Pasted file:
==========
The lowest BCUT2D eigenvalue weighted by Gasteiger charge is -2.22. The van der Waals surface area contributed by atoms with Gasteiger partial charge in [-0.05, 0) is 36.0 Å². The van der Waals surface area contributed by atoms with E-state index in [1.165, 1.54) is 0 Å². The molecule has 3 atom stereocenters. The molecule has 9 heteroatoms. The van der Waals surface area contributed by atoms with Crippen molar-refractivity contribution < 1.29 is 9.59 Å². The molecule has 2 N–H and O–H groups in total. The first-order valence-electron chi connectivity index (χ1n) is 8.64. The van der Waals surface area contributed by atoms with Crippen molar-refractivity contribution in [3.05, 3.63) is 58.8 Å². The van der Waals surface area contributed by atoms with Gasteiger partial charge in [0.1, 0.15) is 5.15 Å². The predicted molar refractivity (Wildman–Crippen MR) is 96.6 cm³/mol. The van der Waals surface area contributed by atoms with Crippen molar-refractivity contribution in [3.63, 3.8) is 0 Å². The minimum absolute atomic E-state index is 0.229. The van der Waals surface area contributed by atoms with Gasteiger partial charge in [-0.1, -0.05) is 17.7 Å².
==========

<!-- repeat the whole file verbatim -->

The lowest BCUT2D eigenvalue weighted by Gasteiger charge is -2.22. The van der Waals surface area contributed by atoms with Gasteiger partial charge in [-0.05, 0) is 36.0 Å². The van der Waals surface area contributed by atoms with E-state index in [1.165, 1.54) is 0 Å². The molecule has 3 atom stereocenters. The molecule has 9 heteroatoms. The van der Waals surface area contributed by atoms with Crippen molar-refractivity contribution < 1.29 is 9.59 Å². The molecule has 2 N–H and O–H groups in total. The first-order valence-electron chi connectivity index (χ1n) is 8.64. The van der Waals surface area contributed by atoms with Crippen molar-refractivity contribution in [3.05, 3.63) is 58.8 Å². The van der Waals surface area contributed by atoms with Gasteiger partial charge in [0.1, 0.15) is 5.15 Å². The predicted molar refractivity (Wildman–Crippen MR) is 96.6 cm³/mol. The van der Waals surface area contributed by atoms with Crippen molar-refractivity contribution in [3.63, 3.8) is 0 Å². The minimum absolute atomic E-state index is 0.229. The van der Waals surface area contributed by atoms with Gasteiger partial charge in [-0.1, -0.05) is 17.7 Å².